Parents reassured over immediate future of Sandy school after funding cut

The mansion house at Sandye Place Academy in Sandy. Picture: Tom (orangeaurochs) via Flickr

The mansion house at Sandye Place Academy in Sandy. Picture: Tom (orangeaurochs) via Flickr - Credit: Archant

Parents at a Sandy academy have today been reassured about the school’s immediate future after the government terminated its funding agreement.

A joint letter – from the executive governors at Sandye Place Academy, the school’s headteacher and the Central Bedfordshire Council director of children’s services – stresses that the news does not mean it is definitely closing.

The council has assured parents that if Sandye Place does close, it will not be until September 2019 – and that all pupils will have access to alternative places at good local schools if this happens.

A spokeswoman today issued a statement on behalf of the school and council, saying: “Following the issue of a Termination Warning Notice from the Department for Education to terminate the funding agreement of Sandye Place Academy, we have today written to the parents and carers of our pupils to update them on this situation.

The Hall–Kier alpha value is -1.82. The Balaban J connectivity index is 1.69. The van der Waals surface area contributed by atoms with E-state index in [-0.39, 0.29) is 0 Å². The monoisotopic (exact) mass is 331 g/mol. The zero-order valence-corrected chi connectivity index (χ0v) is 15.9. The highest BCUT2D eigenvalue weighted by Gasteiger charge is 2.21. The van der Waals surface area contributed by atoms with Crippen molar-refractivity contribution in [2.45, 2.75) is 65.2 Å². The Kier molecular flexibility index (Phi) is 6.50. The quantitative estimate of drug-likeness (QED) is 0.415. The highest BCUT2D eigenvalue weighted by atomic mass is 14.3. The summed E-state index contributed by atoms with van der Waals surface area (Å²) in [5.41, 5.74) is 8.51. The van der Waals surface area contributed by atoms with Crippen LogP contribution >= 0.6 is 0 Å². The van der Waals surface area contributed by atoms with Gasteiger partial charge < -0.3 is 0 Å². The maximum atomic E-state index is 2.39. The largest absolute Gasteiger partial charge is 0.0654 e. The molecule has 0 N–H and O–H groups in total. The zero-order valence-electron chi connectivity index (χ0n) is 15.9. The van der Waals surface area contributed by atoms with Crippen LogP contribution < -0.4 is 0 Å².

“The decision to issue a TWN was made because of the academy receiving an Ofsted inadequate judgement. Further, there is a surplus of places, particularly in the middle year groups, which has threatened the viability of Sandye Place.

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“While this news from the DfE does not mean closure of the school, it does mean that it is a possible outcome.

“We are united in our commitment to support everyone as much as we can. Should the DfE decide to proceed with termination, they will hold a listening period during which all stakeholders will be able to put their views on the proposed closure to the Secretary of State.”

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In March this year, the school received an inadequate Ofsted rating based on visits last December, with the chief inspector urging special measures in his summary.

More than 800 people have signed a petition to have the schools age range increased from 13 up to 16 in a bid to reinvigorate the academy.

One of the those to sign was Nicola Chapman, who said: “Most parents support the school even after the Ofsted report as they know their child is progressing well. This school has been a huge part of the community for many years, and the education and wellbeing of each student is at the forefront on the school’s mind.”

Any parent who has concerns about their child’s future placements should contact the council’s admissions team by phone on 0300 300 8037 or email at

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